September 20, 2014

Yoga is a Journey: Let’s Love Our Yoga Selfies. ~ Kathrine Conroy


They’re all over our Facebooks, Instagrams and other social media.

The phenomenon of yoga selfies has become an issue in the yoga community and many aren’t sure how to feel about them.

Regardless, they have become so ubiquitous that most yogis who have been practicing for any length of time more than likely have one.

No doubt, selfies can be a fun way to satisfy our egos and show our friends what our yoga practice is all about.

We can document our yoga journey and watch as over the years a hand moves closer to the floor, the twist becomes deeper, etc. We can show off poses that some of our friends and families have never seen before.

Our egos enjoy all of the compliments and “likes” they generate.

However, yoga selfies can also be harmful: they may prevent potential yogis from taking up the practice because of a false idea of what they think yoga should look like.

The idea that a certain “type of person” does yoga can alienate those who feel they don’t fit the mold.

In the West, the “face” of yoga is thin, white and female. Just take a look at the predominant demographic in most yoga studios. Yogis in the larger-bodied, non-white or male demographics are noticeably outnumbered by thin, white, females.

It’s a self-perpetuating cycle. Thin, white females are perceived to be the type of people who do yoga, so those who fit that description tend to do yoga in larger numbers.

The ideal of the thin, white, female in pretzel-like postures featured in most yoga selfies can be harmful if practitioners viewing these images become discouraged because the pose (or physique of the yogi demonstrating the pose) seems unattainable.

We may think:

“I’ll never be that thin/toned/strong/flexible/fill-in-the-blank, so why even bother?”

That’s a great question.

Let’s assume for the sake of argument that the goal we have in mind is, in fact, unattainable. For example, each of us has that one pose that we want to get into more than anything, but just aren’t ready at the moment.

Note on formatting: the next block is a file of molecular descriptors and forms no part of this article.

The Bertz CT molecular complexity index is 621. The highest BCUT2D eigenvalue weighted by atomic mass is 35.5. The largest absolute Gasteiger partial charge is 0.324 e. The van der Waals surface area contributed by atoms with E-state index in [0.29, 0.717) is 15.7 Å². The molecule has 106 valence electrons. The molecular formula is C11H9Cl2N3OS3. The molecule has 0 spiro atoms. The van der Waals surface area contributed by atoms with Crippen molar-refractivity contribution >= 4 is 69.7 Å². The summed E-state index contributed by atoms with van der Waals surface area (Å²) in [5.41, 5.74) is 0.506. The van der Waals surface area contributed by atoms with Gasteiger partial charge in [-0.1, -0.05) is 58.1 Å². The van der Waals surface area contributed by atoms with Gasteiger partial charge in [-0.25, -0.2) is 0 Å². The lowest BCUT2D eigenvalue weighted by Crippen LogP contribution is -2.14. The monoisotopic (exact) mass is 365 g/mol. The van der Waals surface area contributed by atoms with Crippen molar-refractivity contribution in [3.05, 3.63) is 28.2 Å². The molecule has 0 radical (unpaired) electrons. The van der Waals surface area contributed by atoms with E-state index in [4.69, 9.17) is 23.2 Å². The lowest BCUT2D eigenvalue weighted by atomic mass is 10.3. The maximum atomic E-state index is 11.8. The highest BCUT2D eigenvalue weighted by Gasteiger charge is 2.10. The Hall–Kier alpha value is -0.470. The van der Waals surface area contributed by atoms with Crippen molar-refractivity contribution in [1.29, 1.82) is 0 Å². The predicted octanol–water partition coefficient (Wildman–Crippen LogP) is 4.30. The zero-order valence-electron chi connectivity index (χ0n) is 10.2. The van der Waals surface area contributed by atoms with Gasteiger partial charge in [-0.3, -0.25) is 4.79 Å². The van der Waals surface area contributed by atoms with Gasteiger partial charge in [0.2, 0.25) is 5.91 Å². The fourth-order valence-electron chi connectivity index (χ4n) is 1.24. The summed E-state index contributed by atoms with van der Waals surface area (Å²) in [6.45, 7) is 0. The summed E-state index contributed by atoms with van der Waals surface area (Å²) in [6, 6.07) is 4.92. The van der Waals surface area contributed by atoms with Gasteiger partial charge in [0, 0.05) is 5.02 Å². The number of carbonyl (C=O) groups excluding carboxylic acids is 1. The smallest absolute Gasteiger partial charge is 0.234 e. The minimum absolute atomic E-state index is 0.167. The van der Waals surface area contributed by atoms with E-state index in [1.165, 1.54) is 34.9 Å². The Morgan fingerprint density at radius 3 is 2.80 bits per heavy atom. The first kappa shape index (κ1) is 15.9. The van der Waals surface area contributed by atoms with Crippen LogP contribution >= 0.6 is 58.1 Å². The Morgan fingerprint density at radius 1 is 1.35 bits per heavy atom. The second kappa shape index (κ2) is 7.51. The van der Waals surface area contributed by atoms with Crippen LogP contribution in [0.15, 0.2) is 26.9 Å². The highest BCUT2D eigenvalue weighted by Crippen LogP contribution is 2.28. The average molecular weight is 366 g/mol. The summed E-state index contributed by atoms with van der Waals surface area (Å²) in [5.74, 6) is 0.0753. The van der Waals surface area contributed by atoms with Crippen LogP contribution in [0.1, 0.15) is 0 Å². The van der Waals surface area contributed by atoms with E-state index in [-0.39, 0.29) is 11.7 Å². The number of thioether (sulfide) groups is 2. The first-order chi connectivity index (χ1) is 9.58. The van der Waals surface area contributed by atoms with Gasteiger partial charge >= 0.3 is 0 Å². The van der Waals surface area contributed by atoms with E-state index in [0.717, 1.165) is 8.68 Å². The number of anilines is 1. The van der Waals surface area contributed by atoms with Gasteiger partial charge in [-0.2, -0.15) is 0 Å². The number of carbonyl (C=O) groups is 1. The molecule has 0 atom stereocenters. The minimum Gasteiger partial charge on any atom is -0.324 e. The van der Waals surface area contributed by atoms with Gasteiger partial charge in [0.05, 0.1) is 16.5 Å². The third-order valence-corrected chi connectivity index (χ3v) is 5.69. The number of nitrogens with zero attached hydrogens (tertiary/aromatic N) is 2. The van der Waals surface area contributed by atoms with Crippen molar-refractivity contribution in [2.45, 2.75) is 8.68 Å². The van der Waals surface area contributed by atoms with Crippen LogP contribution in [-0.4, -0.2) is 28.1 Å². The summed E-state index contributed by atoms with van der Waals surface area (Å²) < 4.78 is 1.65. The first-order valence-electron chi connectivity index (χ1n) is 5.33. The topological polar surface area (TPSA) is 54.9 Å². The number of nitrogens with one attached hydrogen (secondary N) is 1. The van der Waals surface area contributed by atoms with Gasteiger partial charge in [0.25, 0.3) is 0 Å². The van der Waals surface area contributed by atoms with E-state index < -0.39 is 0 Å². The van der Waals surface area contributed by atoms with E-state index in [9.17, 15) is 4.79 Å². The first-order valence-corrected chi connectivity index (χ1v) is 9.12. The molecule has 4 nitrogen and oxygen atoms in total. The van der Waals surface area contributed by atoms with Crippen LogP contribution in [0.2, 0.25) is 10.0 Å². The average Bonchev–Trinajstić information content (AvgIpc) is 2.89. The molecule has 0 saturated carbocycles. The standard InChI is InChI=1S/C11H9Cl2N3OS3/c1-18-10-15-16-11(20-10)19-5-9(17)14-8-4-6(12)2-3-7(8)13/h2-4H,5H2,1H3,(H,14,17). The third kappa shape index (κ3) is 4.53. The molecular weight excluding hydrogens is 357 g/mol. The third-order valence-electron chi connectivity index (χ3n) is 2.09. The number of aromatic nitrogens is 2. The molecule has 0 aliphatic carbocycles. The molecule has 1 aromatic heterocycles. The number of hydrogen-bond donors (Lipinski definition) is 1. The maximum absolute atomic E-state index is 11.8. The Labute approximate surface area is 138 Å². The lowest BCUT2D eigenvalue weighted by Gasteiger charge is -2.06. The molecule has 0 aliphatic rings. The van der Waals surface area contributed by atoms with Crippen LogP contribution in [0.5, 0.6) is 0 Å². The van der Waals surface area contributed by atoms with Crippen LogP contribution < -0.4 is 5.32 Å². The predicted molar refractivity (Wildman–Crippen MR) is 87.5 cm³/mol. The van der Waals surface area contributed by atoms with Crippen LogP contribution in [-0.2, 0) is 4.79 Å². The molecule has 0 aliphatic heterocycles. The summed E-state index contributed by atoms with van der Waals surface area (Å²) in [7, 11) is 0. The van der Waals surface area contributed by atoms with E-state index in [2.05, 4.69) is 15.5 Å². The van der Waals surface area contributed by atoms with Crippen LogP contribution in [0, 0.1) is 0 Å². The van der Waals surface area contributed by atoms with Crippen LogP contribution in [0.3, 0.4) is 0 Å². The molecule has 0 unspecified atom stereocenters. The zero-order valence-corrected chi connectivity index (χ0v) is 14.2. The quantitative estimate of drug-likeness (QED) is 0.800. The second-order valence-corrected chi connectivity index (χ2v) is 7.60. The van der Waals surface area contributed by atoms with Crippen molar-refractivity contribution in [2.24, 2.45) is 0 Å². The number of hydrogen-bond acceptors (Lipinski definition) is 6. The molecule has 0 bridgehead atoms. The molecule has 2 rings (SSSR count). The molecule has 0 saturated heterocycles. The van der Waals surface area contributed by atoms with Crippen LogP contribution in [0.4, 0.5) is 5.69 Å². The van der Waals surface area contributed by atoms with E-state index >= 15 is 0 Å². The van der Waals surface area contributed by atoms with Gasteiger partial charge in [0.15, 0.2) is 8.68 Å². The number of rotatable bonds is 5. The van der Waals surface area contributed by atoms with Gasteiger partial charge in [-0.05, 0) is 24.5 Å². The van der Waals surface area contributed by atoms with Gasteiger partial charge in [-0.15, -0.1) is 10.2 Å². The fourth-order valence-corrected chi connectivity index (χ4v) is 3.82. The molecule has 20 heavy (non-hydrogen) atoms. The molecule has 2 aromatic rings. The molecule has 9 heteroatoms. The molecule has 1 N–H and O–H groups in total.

Why should we bother with yoga if we’ll never reach that goal? It would be pretty pointless, right?

That’s the wrong attitude.

We may never get into our most coveted pose, but there is tremendous benefit in mindfully working toward it.

Every person’s body is different and the deepest expression of a certain pose may not work for a particular body, but yoga is for everybody and everybody can experience the benefits of yoga.

To paraphrase a popular quote making its rounds on social media, saying you’re not flexible enough for yoga is like saying you’re too dirty to take a bath.

The person who can’t touch her toes benefits by working towards doing that and perhaps needs yoga the most.

That is why we should listen to our bodies and modify, modify, modify! Honestly, we may never be able to do that pose. Since most of us are not training for the International Asana Championships, however, that’s ok.

Really, it is.

We don’t need an advanced practice to experience the full range of benefits yoga has to offer.

For instance, even if our hips are never open enough for full Lotus, our hips are more open from other, more accessible hip-openers we might substitute than they would have been if we’d never done yoga.

And, contrary to what our egos might tell us, we will be just fine if we never quite get into Firefly or some other advanced pose.

The “basic” yoga poses offer all of the same benefits of more advanced poses with the added benefit of a lower risk of injury. In fact, being able to relax and breathe rather than strain and force during class can increase the benefits we are experiencing and in many cases, it is preferable to back off and breathe easily than to strain to stretch that extra inch and lose our breath.

Our practices are perfect and wonderful just where they are. Our bodies know best.

So, let’s take those yoga selfies proudly! Let’s document the journey we’re on and satisfy our egos!

But let us also view the yoga selfies of others in a similar spirit—it is a documentation of another yogi’s journey and should not be a source of envy for us.

The yogi in the selfie is no happier or more enlightened because they have attained a certain pose. A better pose doesn’t make us a better person.

There is no destination when it comes to yoga, there is only the journey (if you are brave enough to embark upon it).



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Apprentice Editor: Brandie Smith/Editor: Emily Bartran

Photo: Cristobal Garciaferro Rubio/Pixoto

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Kathrine Conroy